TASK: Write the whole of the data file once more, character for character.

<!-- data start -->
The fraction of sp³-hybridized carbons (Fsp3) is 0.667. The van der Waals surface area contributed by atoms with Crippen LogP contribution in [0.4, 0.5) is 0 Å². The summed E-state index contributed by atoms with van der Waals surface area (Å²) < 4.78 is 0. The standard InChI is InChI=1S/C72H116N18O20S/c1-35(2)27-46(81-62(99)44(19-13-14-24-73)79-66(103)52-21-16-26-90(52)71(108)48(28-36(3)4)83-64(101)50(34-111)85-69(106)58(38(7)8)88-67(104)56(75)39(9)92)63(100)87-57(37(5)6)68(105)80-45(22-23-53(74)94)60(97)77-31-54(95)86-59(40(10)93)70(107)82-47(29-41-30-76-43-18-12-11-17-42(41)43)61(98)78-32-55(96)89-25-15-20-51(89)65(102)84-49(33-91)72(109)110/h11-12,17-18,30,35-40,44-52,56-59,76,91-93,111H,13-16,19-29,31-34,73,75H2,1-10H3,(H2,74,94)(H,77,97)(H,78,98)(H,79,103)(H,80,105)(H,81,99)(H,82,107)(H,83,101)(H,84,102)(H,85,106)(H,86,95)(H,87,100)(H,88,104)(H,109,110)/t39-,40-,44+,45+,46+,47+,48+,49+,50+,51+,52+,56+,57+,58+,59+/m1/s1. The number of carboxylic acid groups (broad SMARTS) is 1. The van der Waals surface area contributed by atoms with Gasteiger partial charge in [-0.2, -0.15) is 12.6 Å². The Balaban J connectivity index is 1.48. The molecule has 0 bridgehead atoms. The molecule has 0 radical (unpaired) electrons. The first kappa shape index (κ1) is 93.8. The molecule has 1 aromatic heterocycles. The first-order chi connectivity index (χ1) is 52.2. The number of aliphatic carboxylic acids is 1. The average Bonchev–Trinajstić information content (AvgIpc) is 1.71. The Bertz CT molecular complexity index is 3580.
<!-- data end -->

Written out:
The fraction of sp³-hybridized carbons (Fsp3) is 0.667. The van der Waals surface area contributed by atoms with Crippen LogP contribution in [0.4, 0.5) is 0 Å². The summed E-state index contributed by atoms with van der Waals surface area (Å²) < 4.78 is 0. The standard InChI is InChI=1S/C72H116N18O20S/c1-35(2)27-46(81-62(99)44(19-13-14-24-73)79-66(103)52-21-16-26-90(52)71(108)48(28-36(3)4)83-64(101)50(34-111)85-69(106)58(38(7)8)88-67(104)56(75)39(9)92)63(100)87-57(37(5)6)68(105)80-45(22-23-53(74)94)60(97)77-31-54(95)86-59(40(10)93)70(107)82-47(29-41-30-76-43-18-12-11-17-42(41)43)61(98)78-32-55(96)89-25-15-20-51(89)65(102)84-49(33-91)72(109)110/h11-12,17-18,30,35-40,44-52,56-59,76,91-93,111H,13-16,19-29,31-34,73,75H2,1-10H3,(H2,74,94)(H,77,97)(H,78,98)(H,79,103)(H,80,105)(H,81,99)(H,82,107)(H,83,101)(H,84,102)(H,85,106)(H,86,95)(H,87,100)(H,88,104)(H,109,110)/t39-,40-,44+,45+,46+,47+,48+,49+,50+,51+,52+,56+,57+,58+,59+/m1/s1. The number of carboxylic acid groups (broad SMARTS) is 1. The van der Waals surface area contributed by atoms with Gasteiger partial charge in [-0.2, -0.15) is 12.6 Å². The Balaban J connectivity index is 1.48. The molecule has 0 bridgehead atoms. The molecule has 0 radical (unpaired) electrons. The first kappa shape index (κ1) is 93.8. The molecule has 1 aromatic heterocycles. The first-order chi connectivity index (χ1) is 52.2. The number of aliphatic carboxylic acids is 1. The average Bonchev–Trinajstić information content (AvgIpc) is 1.71. The Bertz CT molecular complexity index is 3580.